We celebrate Australia Day at Gumnut Gardens by acknowledging the survival of the Aboriginal people and their customs, traditions and “bush tucker” (Australian native food). We refer to the time around Australia Day “Survival Week”.
This year we devoted our entire week’s program to learning about Survival Week through books, films, cooking, discussions and experiences, led by our Indigenous Cultural Educator, Aunty Marion from Wiradjuri country in mid-western New South Wales. We delved into topics such as why we say an acknowledgement to country (“we have to say thank you because the Aboriginal people were here before us and they share their land” quote by Tilda, 4)
We learnt about Aboriginal dance and the significance of painting, symbols and mark-making as a way of telling stories. This aligns with our promotion of literacy concepts and invites children to embark on a meaningful exploration of Dreamtime stories.
To avoid tokenism, we embed indigenous perspectives within our educational program beyond just Survival Week. We are very fortunate to have Aunty Marion with us to share her culture with the children and to inspire and teach our educators. Aunty Marion is from Wiradjuri country.
We believe it’s important to teach children about cultures beyond their own to enrich their perspectives and concepts of diversity. As stated by the Early Years Framework that guides our practice, this involves learning more about Aboriginal and Torres Strait Islander cultures. It is imperative that we foster children’s connections to the world by expanding their understandings of the different ways of “being” and “belonging.”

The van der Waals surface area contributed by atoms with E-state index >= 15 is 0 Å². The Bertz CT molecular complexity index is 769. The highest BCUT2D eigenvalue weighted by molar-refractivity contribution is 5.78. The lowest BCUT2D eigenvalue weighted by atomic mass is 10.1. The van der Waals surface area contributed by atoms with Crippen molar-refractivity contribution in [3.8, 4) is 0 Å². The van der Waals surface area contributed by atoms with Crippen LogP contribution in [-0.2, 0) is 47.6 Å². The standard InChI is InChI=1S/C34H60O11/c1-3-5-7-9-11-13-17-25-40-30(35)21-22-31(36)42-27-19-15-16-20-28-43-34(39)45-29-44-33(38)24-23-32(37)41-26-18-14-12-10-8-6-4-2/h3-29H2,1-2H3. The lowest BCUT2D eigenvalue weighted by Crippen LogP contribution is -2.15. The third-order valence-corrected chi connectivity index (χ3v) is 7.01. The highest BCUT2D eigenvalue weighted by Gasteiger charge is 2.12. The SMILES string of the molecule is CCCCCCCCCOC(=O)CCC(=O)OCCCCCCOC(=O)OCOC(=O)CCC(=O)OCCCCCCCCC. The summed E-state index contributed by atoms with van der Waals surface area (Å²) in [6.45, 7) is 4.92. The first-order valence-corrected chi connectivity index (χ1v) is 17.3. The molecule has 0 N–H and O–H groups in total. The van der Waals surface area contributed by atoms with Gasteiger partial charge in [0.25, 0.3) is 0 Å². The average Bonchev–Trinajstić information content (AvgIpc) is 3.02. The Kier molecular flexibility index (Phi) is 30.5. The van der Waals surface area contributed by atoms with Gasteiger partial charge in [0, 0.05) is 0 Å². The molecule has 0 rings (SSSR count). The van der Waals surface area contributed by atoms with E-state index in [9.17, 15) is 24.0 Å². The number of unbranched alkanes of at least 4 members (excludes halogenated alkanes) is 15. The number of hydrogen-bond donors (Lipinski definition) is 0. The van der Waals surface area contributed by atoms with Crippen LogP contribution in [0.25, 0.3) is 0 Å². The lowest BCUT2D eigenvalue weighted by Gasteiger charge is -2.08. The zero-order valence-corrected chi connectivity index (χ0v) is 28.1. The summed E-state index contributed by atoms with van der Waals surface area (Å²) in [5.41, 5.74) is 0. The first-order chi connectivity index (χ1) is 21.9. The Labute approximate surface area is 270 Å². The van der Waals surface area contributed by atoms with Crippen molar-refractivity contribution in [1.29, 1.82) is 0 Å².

Children shared with us their own customs and how they celebrate Australia Day with their families. We invited families to join Aunty Marion and other educators at Yabun Festival (http://yabun.org.au/) on Australia Day where they could be immersed in Indigenous culture, connect with each other and learn for themselves what we are teaching their children.
Next year we will expand Survival Week to acknowledge the thousands of convicts transported across the world to a very foreign land. They survived travelling many months crowded at sea in the bowels of filthy ships to land in an alien environment. The sentence of transportation was imposed on what today we consider very trivial offences. Petty criminal acts were often committed out of necessity or desperation. Stealing a loaf of bread was one of the most common offences resulting in transportation.
There are arguments for and against renaming the day and/or changing the date.
We give the children at Gumnut Gardens the opportunity to see “Australia Day” from many perspectives.